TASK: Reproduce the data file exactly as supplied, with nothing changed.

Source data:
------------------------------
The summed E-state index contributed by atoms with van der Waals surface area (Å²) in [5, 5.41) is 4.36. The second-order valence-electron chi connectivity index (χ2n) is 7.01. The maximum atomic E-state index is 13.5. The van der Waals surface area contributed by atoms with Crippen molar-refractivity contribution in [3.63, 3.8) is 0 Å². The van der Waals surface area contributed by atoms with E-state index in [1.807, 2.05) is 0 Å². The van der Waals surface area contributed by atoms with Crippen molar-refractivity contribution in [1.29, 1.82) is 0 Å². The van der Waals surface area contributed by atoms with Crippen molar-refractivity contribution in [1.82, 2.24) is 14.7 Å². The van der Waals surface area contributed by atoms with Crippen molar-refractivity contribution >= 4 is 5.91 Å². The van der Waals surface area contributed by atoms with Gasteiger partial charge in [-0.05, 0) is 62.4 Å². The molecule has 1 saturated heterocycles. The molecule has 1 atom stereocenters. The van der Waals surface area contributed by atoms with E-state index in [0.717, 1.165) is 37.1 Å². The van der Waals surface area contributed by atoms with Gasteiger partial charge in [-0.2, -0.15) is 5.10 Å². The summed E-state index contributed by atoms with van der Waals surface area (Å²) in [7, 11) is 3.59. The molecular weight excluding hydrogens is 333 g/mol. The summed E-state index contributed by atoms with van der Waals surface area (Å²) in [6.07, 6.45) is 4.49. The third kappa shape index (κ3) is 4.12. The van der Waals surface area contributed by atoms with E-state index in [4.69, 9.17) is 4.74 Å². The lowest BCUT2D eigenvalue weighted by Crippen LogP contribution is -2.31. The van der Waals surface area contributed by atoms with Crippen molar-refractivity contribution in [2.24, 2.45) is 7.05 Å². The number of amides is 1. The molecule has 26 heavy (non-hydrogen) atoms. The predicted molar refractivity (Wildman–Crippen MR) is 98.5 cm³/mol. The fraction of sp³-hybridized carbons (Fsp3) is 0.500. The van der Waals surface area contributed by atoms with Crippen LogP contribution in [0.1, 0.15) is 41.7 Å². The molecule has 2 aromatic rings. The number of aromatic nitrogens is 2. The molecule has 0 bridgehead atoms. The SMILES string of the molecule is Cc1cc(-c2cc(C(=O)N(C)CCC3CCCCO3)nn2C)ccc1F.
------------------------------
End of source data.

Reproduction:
The summed E-state index contributed by atoms with van der Waals surface area (Å²) in [5, 5.41) is 4.36. The second-order valence-electron chi connectivity index (χ2n) is 7.01. The maximum atomic E-state index is 13.5. The van der Waals surface area contributed by atoms with Crippen molar-refractivity contribution in [3.63, 3.8) is 0 Å². The van der Waals surface area contributed by atoms with E-state index in [1.807, 2.05) is 0 Å². The van der Waals surface area contributed by atoms with Crippen molar-refractivity contribution in [1.29, 1.82) is 0 Å². The van der Waals surface area contributed by atoms with Crippen molar-refractivity contribution in [1.82, 2.24) is 14.7 Å². The van der Waals surface area contributed by atoms with Crippen molar-refractivity contribution >= 4 is 5.91 Å². The van der Waals surface area contributed by atoms with Gasteiger partial charge in [-0.05, 0) is 62.4 Å². The molecule has 1 saturated heterocycles. The molecule has 1 atom stereocenters. The van der Waals surface area contributed by atoms with E-state index in [0.717, 1.165) is 37.1 Å². The van der Waals surface area contributed by atoms with Gasteiger partial charge in [-0.2, -0.15) is 5.10 Å². The summed E-state index contributed by atoms with van der Waals surface area (Å²) in [7, 11) is 3.59. The molecular weight excluding hydrogens is 333 g/mol. The summed E-state index contributed by atoms with van der Waals surface area (Å²) in [6.07, 6.45) is 4.49. The third kappa shape index (κ3) is 4.12. The van der Waals surface area contributed by atoms with E-state index in [4.69, 9.17) is 4.74 Å². The lowest BCUT2D eigenvalue weighted by Crippen LogP contribution is -2.31. The van der Waals surface area contributed by atoms with Crippen molar-refractivity contribution in [2.24, 2.45) is 7.05 Å². The number of amides is 1. The molecule has 26 heavy (non-hydrogen) atoms. The predicted molar refractivity (Wildman–Crippen MR) is 98.5 cm³/mol. The fraction of sp³-hybridized carbons (Fsp3) is 0.500. The van der Waals surface area contributed by atoms with Crippen LogP contribution in [0.1, 0.15) is 41.7 Å². The molecule has 2 aromatic rings. The number of aromatic nitrogens is 2. The molecule has 0 bridgehead atoms. The SMILES string of the molecule is Cc1cc(-c2cc(C(=O)N(C)CCC3CCCCO3)nn2C)ccc1F.